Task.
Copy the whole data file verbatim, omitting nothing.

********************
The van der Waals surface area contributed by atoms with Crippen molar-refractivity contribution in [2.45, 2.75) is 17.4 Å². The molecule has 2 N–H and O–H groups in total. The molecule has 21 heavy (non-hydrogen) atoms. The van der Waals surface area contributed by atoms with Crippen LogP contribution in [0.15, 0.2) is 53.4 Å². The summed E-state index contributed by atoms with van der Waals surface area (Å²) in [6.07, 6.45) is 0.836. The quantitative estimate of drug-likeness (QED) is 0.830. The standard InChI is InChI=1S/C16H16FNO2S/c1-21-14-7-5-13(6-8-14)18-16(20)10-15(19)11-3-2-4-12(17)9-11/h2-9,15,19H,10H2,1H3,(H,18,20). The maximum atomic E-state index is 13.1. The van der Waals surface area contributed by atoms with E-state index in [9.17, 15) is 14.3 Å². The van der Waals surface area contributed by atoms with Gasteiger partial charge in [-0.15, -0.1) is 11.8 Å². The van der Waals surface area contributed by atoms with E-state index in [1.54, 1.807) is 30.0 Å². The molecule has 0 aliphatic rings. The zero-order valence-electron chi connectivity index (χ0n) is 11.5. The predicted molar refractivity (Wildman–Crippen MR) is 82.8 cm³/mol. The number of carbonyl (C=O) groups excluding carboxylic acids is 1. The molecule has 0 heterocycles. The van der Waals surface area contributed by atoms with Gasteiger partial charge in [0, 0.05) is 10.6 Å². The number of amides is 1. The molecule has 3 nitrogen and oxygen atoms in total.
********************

The van der Waals surface area contributed by atoms with Crippen molar-refractivity contribution in [2.45, 2.75) is 17.4 Å². The molecule has 2 N–H and O–H groups in total. The molecule has 21 heavy (non-hydrogen) atoms. The van der Waals surface area contributed by atoms with Crippen LogP contribution in [0.15, 0.2) is 53.4 Å². The summed E-state index contributed by atoms with van der Waals surface area (Å²) in [6.07, 6.45) is 0.836. The quantitative estimate of drug-likeness (QED) is 0.830. The standard InChI is InChI=1S/C16H16FNO2S/c1-21-14-7-5-13(6-8-14)18-16(20)10-15(19)11-3-2-4-12(17)9-11/h2-9,15,19H,10H2,1H3,(H,18,20). The maximum atomic E-state index is 13.1. The van der Waals surface area contributed by atoms with E-state index in [9.17, 15) is 14.3 Å². The van der Waals surface area contributed by atoms with Gasteiger partial charge in [-0.15, -0.1) is 11.8 Å². The van der Waals surface area contributed by atoms with E-state index in [1.54, 1.807) is 30.0 Å². The molecule has 0 aliphatic rings. The zero-order valence-electron chi connectivity index (χ0n) is 11.5. The predicted molar refractivity (Wildman–Crippen MR) is 82.8 cm³/mol. The number of carbonyl (C=O) groups excluding carboxylic acids is 1. The molecule has 0 heterocycles. The van der Waals surface area contributed by atoms with Gasteiger partial charge in [0, 0.05) is 10.6 Å². The number of amides is 1. The molecule has 3 nitrogen and oxygen atoms in total.